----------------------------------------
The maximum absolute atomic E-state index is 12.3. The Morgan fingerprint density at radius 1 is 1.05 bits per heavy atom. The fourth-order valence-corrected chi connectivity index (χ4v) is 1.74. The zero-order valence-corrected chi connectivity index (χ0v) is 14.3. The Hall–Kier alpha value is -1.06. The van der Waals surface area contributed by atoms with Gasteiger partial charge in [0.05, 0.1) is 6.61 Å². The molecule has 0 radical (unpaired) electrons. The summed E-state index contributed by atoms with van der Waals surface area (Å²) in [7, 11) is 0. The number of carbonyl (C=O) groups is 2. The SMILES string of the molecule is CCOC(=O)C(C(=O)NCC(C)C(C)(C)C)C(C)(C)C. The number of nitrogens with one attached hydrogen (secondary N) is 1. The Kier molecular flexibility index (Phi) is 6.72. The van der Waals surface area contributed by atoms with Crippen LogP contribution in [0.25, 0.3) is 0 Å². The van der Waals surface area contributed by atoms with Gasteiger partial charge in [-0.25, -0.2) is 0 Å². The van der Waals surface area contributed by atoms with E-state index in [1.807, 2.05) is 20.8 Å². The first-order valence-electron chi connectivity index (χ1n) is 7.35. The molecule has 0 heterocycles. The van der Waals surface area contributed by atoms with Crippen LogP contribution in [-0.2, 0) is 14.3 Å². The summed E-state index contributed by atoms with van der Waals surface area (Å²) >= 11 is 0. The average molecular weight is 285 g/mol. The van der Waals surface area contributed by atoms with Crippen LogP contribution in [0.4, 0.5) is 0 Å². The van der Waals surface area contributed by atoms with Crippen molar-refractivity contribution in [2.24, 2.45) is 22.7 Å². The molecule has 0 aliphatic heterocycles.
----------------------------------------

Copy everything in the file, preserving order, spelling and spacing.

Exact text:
The maximum absolute atomic E-state index is 12.3. The Morgan fingerprint density at radius 1 is 1.05 bits per heavy atom. The fourth-order valence-corrected chi connectivity index (χ4v) is 1.74. The zero-order valence-corrected chi connectivity index (χ0v) is 14.3. The Hall–Kier alpha value is -1.06. The van der Waals surface area contributed by atoms with Gasteiger partial charge in [0.05, 0.1) is 6.61 Å². The molecule has 0 radical (unpaired) electrons. The summed E-state index contributed by atoms with van der Waals surface area (Å²) in [7, 11) is 0. The number of carbonyl (C=O) groups is 2. The SMILES string of the molecule is CCOC(=O)C(C(=O)NCC(C)C(C)(C)C)C(C)(C)C. The number of nitrogens with one attached hydrogen (secondary N) is 1. The Kier molecular flexibility index (Phi) is 6.72. The van der Waals surface area contributed by atoms with Crippen LogP contribution in [0.25, 0.3) is 0 Å². The van der Waals surface area contributed by atoms with Gasteiger partial charge in [-0.25, -0.2) is 0 Å². The van der Waals surface area contributed by atoms with E-state index in [1.807, 2.05) is 20.8 Å². The first-order valence-electron chi connectivity index (χ1n) is 7.35. The molecule has 0 heterocycles. The van der Waals surface area contributed by atoms with Crippen LogP contribution in [-0.2, 0) is 14.3 Å². The summed E-state index contributed by atoms with van der Waals surface area (Å²) >= 11 is 0. The average molecular weight is 285 g/mol. The van der Waals surface area contributed by atoms with Crippen LogP contribution in [0.4, 0.5) is 0 Å². The van der Waals surface area contributed by atoms with Crippen molar-refractivity contribution in [2.24, 2.45) is 22.7 Å². The molecule has 0 aliphatic heterocycles.